Podcasts & RSS Feeds
Most Active Stories
- Here's What The Big I-90 Closure Will Look Like. How Will You Survive?
- Study Finds MRSA 'Superbug' Lurking At Washington Firehouses
- 5 Reasons Eating Bugs Could Save The World, According To Seattle's Own 'Bug Chef'
- When A Bomb Goes Off During Your Study On Trauma: New UW Findings On PTSD
- Report Shows Coal, Oil Trains Would Quadruple Rail Traffic, Alarming Lawmakers
News & Music Contributors
Mon July 29, 2013
What It's Like To Drop 150,000 Feet Straight Down
Originally published on Mon July 29, 2013 10:55 am
If I say "meet me 28 miles from here," that doesn't seem very far, right? You could take a taxi, a bus; if pushed you might even make it on a bike.
But what if the 28 miles is not on a road or a highway, but straight up, 150,000 feet — that's high. So high, we're out of the life zone. Up in the silence.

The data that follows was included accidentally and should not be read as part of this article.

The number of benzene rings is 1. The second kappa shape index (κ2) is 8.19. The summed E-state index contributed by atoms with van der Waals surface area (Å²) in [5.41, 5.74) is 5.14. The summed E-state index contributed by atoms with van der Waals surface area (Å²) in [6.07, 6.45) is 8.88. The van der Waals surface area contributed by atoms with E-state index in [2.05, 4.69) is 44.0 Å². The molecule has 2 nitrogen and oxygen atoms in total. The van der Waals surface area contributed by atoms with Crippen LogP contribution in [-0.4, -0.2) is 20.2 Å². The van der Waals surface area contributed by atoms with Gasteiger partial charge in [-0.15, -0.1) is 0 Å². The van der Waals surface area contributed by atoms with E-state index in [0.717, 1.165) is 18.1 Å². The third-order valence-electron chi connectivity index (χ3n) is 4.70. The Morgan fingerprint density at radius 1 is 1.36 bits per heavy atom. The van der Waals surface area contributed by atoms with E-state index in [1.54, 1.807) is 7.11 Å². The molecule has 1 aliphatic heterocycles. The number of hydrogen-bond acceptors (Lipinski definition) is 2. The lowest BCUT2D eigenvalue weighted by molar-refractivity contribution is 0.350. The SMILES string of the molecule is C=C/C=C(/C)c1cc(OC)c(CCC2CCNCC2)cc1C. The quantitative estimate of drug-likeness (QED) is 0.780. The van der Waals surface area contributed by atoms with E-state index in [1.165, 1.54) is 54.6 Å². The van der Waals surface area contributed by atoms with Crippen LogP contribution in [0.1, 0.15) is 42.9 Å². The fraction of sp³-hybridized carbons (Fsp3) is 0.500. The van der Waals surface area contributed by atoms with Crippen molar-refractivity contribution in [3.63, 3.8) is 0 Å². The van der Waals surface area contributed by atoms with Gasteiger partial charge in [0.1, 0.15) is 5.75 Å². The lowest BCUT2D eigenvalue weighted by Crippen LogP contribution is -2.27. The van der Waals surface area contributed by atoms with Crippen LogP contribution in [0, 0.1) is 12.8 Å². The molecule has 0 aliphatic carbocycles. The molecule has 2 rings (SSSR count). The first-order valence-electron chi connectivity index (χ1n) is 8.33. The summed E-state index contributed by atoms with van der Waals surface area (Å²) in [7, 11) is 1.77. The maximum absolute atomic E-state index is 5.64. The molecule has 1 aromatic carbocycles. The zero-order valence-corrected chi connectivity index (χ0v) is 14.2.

This video, created by NASA and sound designed by the amazing folks at Skywalker Sound, lets you rise those 150,000 feet on a solid rocket booster, and then, after helping the space shuttle shoot into orbit, you (and the booster) tumble straight back to Earth.
It's about two minutes up, then four minutes down, starting in lazy loops through the empty (except for the metal groaning) upper atmosphere; then the Earth's surface swings with the arc of our fall, the atmosphere thickens, you hear wind, see inky, smoky moments, bursts of flame, winds start whistling by, groaning gets louder, clouds appear below like distant pillows, which we swoosh through and, after ejecting something, there's a snap, parachutes suddenly appear and we drop, then splash into, under and out of the sea, only to watch something else toppling out of the sky nearby.
I've seen rocket launchings before, but this is special. It's the sound, I guess. Everything is so much more vivid. Clearly, the best way to fall from the sky is to do it with ears wide open.